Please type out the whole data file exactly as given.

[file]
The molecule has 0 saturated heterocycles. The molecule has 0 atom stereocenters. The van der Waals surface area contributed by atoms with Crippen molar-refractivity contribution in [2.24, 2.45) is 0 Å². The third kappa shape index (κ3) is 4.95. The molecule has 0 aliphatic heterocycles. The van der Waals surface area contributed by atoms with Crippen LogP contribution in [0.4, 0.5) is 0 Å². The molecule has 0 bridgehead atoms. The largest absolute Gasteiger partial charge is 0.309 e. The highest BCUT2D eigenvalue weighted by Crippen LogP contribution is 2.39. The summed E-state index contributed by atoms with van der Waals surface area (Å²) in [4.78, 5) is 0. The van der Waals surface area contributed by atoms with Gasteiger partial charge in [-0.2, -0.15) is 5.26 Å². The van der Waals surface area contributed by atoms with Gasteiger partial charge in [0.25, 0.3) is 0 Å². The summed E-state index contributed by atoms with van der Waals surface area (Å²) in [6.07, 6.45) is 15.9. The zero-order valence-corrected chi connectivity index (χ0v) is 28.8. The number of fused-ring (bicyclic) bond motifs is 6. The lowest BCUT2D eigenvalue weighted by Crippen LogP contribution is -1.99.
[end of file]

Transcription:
The molecule has 0 saturated heterocycles. The molecule has 0 atom stereocenters. The van der Waals surface area contributed by atoms with Crippen molar-refractivity contribution in [2.24, 2.45) is 0 Å². The third kappa shape index (κ3) is 4.95. The molecule has 0 aliphatic heterocycles. The van der Waals surface area contributed by atoms with Crippen LogP contribution in [0.4, 0.5) is 0 Å². The molecule has 0 bridgehead atoms. The largest absolute Gasteiger partial charge is 0.309 e. The highest BCUT2D eigenvalue weighted by Crippen LogP contribution is 2.39. The summed E-state index contributed by atoms with van der Waals surface area (Å²) in [4.78, 5) is 0. The van der Waals surface area contributed by atoms with Gasteiger partial charge in [-0.2, -0.15) is 5.26 Å². The van der Waals surface area contributed by atoms with Gasteiger partial charge in [0.25, 0.3) is 0 Å². The summed E-state index contributed by atoms with van der Waals surface area (Å²) in [6.07, 6.45) is 15.9. The zero-order valence-corrected chi connectivity index (χ0v) is 28.8. The number of fused-ring (bicyclic) bond motifs is 6. The lowest BCUT2D eigenvalue weighted by Crippen LogP contribution is -1.99.